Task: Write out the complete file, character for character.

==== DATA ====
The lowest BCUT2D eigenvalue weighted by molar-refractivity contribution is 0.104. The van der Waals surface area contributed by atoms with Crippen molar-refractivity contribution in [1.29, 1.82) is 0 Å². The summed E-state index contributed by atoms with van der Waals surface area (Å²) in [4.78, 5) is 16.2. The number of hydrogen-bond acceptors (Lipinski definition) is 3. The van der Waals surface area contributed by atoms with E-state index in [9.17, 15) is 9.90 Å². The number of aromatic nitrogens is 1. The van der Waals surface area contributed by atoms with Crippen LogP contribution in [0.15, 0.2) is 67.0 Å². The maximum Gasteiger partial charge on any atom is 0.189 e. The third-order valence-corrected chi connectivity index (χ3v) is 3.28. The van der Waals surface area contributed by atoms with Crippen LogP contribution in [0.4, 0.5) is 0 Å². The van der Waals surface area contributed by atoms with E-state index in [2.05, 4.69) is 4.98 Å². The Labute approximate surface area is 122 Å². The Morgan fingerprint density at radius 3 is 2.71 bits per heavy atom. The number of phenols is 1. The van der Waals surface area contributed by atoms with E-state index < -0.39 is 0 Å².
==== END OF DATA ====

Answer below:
The lowest BCUT2D eigenvalue weighted by molar-refractivity contribution is 0.104. The van der Waals surface area contributed by atoms with Crippen molar-refractivity contribution in [1.29, 1.82) is 0 Å². The summed E-state index contributed by atoms with van der Waals surface area (Å²) in [4.78, 5) is 16.2. The number of hydrogen-bond acceptors (Lipinski definition) is 3. The van der Waals surface area contributed by atoms with E-state index in [9.17, 15) is 9.90 Å². The number of aromatic nitrogens is 1. The van der Waals surface area contributed by atoms with Crippen LogP contribution in [0.15, 0.2) is 67.0 Å². The maximum Gasteiger partial charge on any atom is 0.189 e. The third-order valence-corrected chi connectivity index (χ3v) is 3.28. The van der Waals surface area contributed by atoms with Crippen LogP contribution in [0.4, 0.5) is 0 Å². The van der Waals surface area contributed by atoms with E-state index in [2.05, 4.69) is 4.98 Å². The Labute approximate surface area is 122 Å². The Morgan fingerprint density at radius 3 is 2.71 bits per heavy atom. The number of phenols is 1. The van der Waals surface area contributed by atoms with E-state index < -0.39 is 0 Å².